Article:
Court makes pregnant woman induce labour against her will

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Court makes pregnant woman induce labour against her will

After a Barcelona woman declined her doctor's suggestion to induce labour, the hospital came back with police and a court order telling her she had to.


The woman was about 40 weeks along in her pregnancy on Thursday June 9th when she went to a check-up to see how her growing baby was progressing, according to Barcelona newspaper La Vanguardia.

She was experiencing early symptoms of labour that come before contractions “and the gynecologist told her that she needed to induce labour because there was a risk,” a lawyer for advocacy group Dona Llum, Catalan Association for Respectful Childbirth, told the newspaper.

But the woman rejected this suggestion, saying she was concerned about what this kind of procedure would entail.

The next day, the mother-to-be went for another exam and the doctor again insisted that they induce labour because they had detected certain anomalies. After the woman asked what the risks exactly were, she was not given concrete risks and she decided that she did not want to go through with it, according to El Mundo.

But the woman was willing to undergo a caesarean section if needed.

After the woman rejected the procedure again, the hospital decided to go to a judge.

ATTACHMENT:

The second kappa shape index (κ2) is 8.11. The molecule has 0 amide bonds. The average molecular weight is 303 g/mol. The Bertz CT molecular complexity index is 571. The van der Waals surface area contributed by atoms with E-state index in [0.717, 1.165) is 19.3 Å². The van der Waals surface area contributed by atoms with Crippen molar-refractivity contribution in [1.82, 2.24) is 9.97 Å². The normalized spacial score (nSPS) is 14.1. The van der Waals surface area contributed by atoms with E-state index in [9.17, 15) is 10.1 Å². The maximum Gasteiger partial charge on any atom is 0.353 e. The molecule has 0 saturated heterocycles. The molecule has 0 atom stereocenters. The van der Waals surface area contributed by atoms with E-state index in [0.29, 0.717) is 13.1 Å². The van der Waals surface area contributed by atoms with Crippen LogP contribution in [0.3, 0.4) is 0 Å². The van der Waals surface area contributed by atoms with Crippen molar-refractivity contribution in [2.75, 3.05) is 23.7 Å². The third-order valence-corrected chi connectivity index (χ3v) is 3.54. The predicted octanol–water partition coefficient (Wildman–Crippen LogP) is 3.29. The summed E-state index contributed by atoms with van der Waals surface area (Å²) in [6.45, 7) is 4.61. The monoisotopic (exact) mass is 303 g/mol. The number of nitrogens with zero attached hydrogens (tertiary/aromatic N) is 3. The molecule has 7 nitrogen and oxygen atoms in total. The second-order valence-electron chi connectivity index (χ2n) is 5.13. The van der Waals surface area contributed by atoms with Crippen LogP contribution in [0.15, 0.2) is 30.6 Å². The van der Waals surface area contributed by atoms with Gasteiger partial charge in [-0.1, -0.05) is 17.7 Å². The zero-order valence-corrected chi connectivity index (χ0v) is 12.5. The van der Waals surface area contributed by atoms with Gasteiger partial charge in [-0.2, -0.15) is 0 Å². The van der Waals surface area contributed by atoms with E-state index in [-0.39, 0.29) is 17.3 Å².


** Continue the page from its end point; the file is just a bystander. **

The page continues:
The hospital denies that they sought a court order, but Catalan police confirmed that they later went to the woman’s home to comply with an injunction from the court and that the woman went along with them to the hospital voluntarily.

“They say that they did not force her, but when the police come to your house and ask you to go to the hospital, what would you do?” noted Dona Llum lawyer Marta Busquets.

The baby girl was born on Sunday June 12th in good health.

But Busquets questioned how urgent the induction of labour truly was, saying that the woman had to wait for six hours at the hospital before the procedure was done.

The hospital said that they had followed prevailing protocols and had not yet received a complaint from the woman.

But Busquets said that the new mother planned to take legal action in the future.

The president of the Barcelona Bar Association for Health Law, Josep Corbella, said that it is very unusual for hospitals to order the induction of labour of a pregnant woman. This usually only happens for women in very dangerous situations, such as being drug addicts.

Dona Llum argues that the woman was not in this kind of dangerous situation and that the hospital violated her right to make her own informed decisions. But Corbella had a slightly different view.

“If the doctor subjectively had the feeling that there was an important risk, and as it is a technical matter that can only be assessed by specialists in gynecology and obstetrics, one cannot say that they acted badly,” he said.


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